by Steve Keighton, Science and Operations Officer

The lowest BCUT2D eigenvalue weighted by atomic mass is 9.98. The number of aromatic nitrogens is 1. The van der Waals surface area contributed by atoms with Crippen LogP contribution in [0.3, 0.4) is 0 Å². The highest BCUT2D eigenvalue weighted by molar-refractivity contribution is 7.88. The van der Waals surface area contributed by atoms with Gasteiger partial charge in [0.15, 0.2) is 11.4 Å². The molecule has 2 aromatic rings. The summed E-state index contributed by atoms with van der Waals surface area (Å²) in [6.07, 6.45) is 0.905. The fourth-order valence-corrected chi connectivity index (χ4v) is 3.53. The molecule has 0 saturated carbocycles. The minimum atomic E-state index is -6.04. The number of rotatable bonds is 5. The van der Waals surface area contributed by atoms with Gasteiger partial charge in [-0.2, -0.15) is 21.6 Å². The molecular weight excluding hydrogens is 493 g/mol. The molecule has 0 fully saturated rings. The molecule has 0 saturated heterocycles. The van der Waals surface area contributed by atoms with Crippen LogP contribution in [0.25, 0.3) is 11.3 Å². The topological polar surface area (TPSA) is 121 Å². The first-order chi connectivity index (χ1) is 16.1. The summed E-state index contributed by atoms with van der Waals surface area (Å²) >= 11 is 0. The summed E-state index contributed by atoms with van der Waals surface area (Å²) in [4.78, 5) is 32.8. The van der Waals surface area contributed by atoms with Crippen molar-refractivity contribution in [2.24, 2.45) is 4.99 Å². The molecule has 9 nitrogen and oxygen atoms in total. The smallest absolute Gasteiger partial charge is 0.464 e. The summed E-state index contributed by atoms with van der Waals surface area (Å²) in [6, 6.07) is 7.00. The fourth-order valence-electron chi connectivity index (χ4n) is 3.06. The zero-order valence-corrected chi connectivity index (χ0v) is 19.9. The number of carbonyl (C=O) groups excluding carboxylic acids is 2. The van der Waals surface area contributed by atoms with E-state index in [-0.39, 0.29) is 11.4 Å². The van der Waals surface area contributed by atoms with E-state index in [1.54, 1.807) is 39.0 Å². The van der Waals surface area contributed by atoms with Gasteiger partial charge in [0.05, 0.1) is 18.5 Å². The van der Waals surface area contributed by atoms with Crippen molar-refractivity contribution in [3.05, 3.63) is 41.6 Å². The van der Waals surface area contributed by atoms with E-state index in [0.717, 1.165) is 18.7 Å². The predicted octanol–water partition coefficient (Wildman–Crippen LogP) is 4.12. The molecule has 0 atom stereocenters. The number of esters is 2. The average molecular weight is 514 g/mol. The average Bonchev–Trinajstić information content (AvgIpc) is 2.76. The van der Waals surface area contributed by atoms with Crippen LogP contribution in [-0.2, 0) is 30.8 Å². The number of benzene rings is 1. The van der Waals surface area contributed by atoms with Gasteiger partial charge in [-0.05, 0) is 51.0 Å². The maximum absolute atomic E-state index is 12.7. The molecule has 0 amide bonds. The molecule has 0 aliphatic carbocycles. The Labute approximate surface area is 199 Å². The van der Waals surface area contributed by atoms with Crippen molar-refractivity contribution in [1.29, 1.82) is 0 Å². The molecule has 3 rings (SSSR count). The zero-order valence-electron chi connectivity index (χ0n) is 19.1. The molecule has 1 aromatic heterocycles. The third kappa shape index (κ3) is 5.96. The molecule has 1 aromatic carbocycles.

If you have read the previous article, then you know that we can get significant snow accumulations from several types of large scale weather patterns and storm systems, which all generally produce deep upward motion with ample moisture (and of course temperatures cold enough for snow). Horizontal wind flow near the surface forced upward by the mountains can add to this vertical motion, or create enough of it even in the absence of deeper vertical motion to generate precipitation on its own. One of the most favored flow directions for bringing in additional low-level moisture and causing enhanced upslope snowfall is from the northwest. In the wake of almost every storm system (behind the cold front and to the west or south of the low pressure center at the surface) west or northwest flow pushes in at the low levels, sometimes very dramatically with howling winds that usher in an arctic air mass from Canada. If there is sufficient low-level moisture with this flow, the upward motion created by the winds encountering the northwestern slopes of the Appalachians can squeeze out additional snowfall, sometimes for a day or two after the main storm has exited the region, and occasionally adding up to a foot or more of new snow in favored areas. At the same time, locations very nearby but on the east or southeast side of major ridges see just a few snow showers and flurries, or perhaps only passing low clouds. Figure 1 is a shaded image that shows favored upslope regions in northwest flow (windward slopes are indicated by the darker shading), compared to the downslope areas on the leeward side (indicated by lighter shading) which would not be favored for enhanced snowfall in northwest flow.